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What Is a Myxoid Cyst?

A myxoid cyst is a non-cancerous, fluid-filled lump often found near joints or tendons, typically on the fingers. It's gelatinous in nature and can cause discomfort or joint stiffness. While benign, its appearance can be concerning. Curious about how these cysts form and the treatment options available? Discover more about the intriguing world of myxoid cysts in our detailed exploration.
Jillian O Keeffe
Jillian O Keeffe

A myxoid cyst, also known as a synovial cyst or a mucoid cyst, is not a dangerous condition. In this condition, fluid from degraded connective tissue forms a lump on a finger or toe. This type of cyst may indicate that the patient has osteoarthritis, but this is not always the case. Though a myxoid cyst can be treated relatively easily, it can return.

Most often, a patient will have a myxoid cyst on a finger, but in some cases, a toe is affected. It is almost always present on the last segment of the finger or toe, usually only a centimeter (0.4 inches) or less from the nail on one side. The nail can also develop an indented groove due to the presence of the cyst. In rare cases, this type of cyst can affect the fingertip, and some cysts may also grow under the nail itself.

Myxoid cysts often appear on fingers.
Myxoid cysts often appear on fingers.

The cyst is a skin-colored, round lump with a shiny, almost translucent surface, and inside the lump is a collection of thick, sticky fluid. This fluid, tinted a slight yellow or pink, is thought to come from the breakdown products of a joint. Most people only have one myxoid cyst at any one time, and if more than one are present, they are usually on different fingers.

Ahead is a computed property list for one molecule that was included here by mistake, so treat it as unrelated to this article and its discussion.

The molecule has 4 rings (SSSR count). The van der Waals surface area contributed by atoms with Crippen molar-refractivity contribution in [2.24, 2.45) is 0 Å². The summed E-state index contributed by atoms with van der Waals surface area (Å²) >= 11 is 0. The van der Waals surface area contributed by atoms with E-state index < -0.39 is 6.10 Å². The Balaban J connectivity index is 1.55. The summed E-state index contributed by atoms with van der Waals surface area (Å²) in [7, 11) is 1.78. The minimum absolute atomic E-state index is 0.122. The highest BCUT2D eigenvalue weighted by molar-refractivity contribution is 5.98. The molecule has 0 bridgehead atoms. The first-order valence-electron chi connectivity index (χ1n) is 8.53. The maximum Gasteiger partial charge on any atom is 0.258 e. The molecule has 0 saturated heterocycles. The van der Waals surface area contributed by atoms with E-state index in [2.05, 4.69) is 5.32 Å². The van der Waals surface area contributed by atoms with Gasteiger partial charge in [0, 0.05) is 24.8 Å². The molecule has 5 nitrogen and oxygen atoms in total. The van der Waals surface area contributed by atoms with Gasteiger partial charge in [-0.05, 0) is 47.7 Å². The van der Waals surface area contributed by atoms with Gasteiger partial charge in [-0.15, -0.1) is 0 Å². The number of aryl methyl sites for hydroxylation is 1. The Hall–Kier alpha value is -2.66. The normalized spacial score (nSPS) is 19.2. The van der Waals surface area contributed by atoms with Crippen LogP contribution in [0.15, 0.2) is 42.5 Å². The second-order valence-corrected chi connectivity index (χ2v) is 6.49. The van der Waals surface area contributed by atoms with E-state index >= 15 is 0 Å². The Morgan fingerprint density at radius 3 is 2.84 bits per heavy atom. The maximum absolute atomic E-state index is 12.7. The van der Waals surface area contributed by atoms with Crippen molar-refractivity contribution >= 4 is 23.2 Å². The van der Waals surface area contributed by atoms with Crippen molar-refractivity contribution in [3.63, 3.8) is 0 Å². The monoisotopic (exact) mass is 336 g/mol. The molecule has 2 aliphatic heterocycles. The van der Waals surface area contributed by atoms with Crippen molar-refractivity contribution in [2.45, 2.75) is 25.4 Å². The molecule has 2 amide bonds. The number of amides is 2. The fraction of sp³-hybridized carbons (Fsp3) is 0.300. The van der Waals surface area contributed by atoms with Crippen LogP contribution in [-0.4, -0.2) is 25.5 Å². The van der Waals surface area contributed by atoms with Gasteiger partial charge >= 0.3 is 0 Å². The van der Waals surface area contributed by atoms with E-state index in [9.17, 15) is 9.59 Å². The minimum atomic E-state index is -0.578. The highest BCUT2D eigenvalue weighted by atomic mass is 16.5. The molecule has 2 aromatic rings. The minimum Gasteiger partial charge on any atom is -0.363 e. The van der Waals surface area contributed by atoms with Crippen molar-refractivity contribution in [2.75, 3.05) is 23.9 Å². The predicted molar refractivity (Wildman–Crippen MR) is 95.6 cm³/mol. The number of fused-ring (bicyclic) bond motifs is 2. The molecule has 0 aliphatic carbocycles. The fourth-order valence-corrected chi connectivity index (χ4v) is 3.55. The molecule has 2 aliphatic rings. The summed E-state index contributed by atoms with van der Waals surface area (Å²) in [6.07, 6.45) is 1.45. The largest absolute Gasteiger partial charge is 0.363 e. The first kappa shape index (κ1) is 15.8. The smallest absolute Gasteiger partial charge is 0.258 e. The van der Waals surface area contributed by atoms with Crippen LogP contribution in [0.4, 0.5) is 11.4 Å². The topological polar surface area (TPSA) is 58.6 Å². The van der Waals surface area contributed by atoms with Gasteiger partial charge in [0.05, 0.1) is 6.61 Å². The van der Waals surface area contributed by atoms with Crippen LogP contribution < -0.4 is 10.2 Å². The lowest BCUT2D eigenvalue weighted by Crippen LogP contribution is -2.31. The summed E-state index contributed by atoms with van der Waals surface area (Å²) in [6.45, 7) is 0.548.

People over the age of 60 are more at risk for developing myxoid cysts.
People over the age of 60 are more at risk for developing myxoid cysts.

As the cysts are produced by old joint tissue, the most common age for developing the condition is at 60 and over. The cysts are harmless and not infectious. Normally, the lumps do not cause any pain, but they can be damaged through regular activities and become more sensitive.

They can be unsightly, and relatively simple procedures can treat the problem. Squeezing the fluid out of the cyst, lancing it with a sterile needle, or compressing the cyst can all help to flatten the lump. Freezing the cyst off with liquid nitrogen or injecting it with medications such as steroids are other options, and surgical removal is also possible. Despite these treatments, however, myxoid cysts may return. Some cysts also disappear on their own over time.

Liquid nitrogen may be used to freeze myxoid cysts.
Liquid nitrogen may be used to freeze myxoid cysts.

Antibiotic treatment is only necessary if a cyst becomes red and painful after becoming infected. The presence of a cyst does not necessarily indicate that the patient has osteoarthritis, but it is possible. If osteoarthritis is the cause, then the cyst occurs because the lining of the joint has protruded out from the joint to the surface of the skin.

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Discussion Comments


I had surgery on the fourth toe on my right foot two years ago by a orthopedic foot surgeon. He said the root is very close to the bone so surgery is indicated to remove fully. However, it was not successful. The cyst immediately returned as it was in the healing process. I only learned that they return from the internet.